One of the lines used in Edgar Wright’s new action/crime flick is lifted (credited) from Fight Club: “How’s that working out for you?” When TV’s Andy Levy reviewed the picture, he put the line in context:
Tyler Durden: Oh I get it, it’s very clever.
Narrator: Thank you.
Tyler Durden: How’s that working out for you?
Tyler Durden: Being clever.
Tyler Durden: Keep it up then… Right up.
In Fight Club, it’s none-too-subtle dig at the Narrator’s use of “cute” and “snark” to avoid the implications of his own meaningless existence. Levy’s implication is not nearly so savage, I think. He’s pointing out that Wright is very clever and sometimes his movies can feel too clever.
Which is a mild criticism, and one I might agree with, at least to the extent of feeling it was a bit over-hyped by critics. It’s fun. The Flower, The Boy, His Girl and I all agreed it was “pretty good”, which is fainter praise than it deserves, really. But let’s start from the beginning
Ansel Elgort (The Fault In Our Stars) plays “Baby”, a young man who drives for “Doc” (Kevin Spacey) on the various heists that he plans. Baby’s back story is that he was in an accident as a child, that killed both his abusive father and singing mother, and left him with tinnitus, so he uses music to drown out the ringing. (This movie might actually be somewhat annoying at points if you actually have tinnitus.) This contrivance allows Wright to string together action pieces with the specific songs Baby listens to while fleeing from crime scenes.
This is actually very strong: Wright has a great visual feel and the opening parts of the movie are near “silent”, in the sense of having minimal dialogue, and very well choreographed. From the campy direction of “Spaced” and the Shaun of the Dead, Wright has forged a style that’s distinctive and broader in tone than seen in the Cornetto Trilogy (Shaun, Hot Fuzz and The World’s End).
Anyway, Baby works for the bad guys because as a kid he stole Doc’s car, and doc has been making him “work it off” for the past several years. His step-father (C.J. Jones) doesn’t approve and, one imagines his potential girlfriend, the cute waitress at the local diner (Lily James, Cinderella), might not approve either. (Well, maybe a little.) Elgort and James are precious here, and one thing Wright does very well is handle their inherent cuteness with a level of finesse that keeps it from being cloying. I kept thinking I was going to end up disliking either or both but, nah.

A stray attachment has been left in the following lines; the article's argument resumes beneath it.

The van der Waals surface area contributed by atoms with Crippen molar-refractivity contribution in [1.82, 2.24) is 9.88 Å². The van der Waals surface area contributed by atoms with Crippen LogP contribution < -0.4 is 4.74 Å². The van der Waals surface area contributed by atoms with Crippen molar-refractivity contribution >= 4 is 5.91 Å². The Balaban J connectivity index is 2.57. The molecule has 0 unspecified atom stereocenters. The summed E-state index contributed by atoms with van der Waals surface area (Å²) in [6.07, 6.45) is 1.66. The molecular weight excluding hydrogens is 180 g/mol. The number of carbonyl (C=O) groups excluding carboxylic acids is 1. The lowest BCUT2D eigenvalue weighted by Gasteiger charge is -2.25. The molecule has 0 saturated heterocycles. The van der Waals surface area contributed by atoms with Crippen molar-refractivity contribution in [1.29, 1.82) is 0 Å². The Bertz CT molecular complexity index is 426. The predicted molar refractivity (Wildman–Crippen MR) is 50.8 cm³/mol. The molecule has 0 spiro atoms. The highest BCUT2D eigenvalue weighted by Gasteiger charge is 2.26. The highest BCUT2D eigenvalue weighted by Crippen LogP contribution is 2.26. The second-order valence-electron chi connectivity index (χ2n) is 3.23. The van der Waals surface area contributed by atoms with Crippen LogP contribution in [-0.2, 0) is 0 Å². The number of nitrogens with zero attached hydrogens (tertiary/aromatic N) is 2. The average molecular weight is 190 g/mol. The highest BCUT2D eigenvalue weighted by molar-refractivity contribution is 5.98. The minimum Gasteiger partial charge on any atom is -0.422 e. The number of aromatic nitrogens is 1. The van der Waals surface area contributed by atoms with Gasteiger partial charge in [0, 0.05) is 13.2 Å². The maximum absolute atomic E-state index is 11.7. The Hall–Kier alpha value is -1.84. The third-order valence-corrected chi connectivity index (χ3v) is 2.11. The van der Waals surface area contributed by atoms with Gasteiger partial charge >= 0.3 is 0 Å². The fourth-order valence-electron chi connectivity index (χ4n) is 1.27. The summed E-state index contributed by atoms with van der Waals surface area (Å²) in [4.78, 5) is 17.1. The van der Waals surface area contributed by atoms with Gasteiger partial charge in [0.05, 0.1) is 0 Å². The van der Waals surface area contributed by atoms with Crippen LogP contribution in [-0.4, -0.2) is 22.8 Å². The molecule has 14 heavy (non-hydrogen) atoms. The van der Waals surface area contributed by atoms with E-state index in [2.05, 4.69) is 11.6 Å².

Baby’s work means his colleague tend toward the psychotic, including Jamie Foxx, Jon Hamm, and Jon Bernthal (Me and Earl and the Dying Girl, Sicario), and sexy Mexican import Eiza González. The contrast between González and James is good: They’re both about the same age in real life (James is actually older) but Eiza’s dress and manner make her femme fatale material, whereas nearly 30 James looks like she’s fresh out of high school.
All these elements work toward a difficult (but relatively clear, morally speaking) set of choices for Baby, and the movie escalates the narrative in a “believable” fashion. I had a little trouble figuring out why Baby didn’t just bail in the middle of the third act—he’s given a lot of opportunities—but I think that he was afraid the rest of them would find him and kill him. I guess I needed a little more hand-holding there.
But as has been noted, especially by @JulesLaLaLand, Wright has a bit of an issue with his third acts. They tend to go a little nuts, and this one is no exception. It’s well done, but we all sort of thought the movie would have ended sooner (not that we objected to how it did end) and with the music and cars and the gunplay, etc., it almost feels like Wright lacks confidence in his own endings, so he amps the spectacle over the story.
I’m just guessing here. It’s a good movie, very good, and a lot of fun in a way movies are having trouble being these days. So big points for that.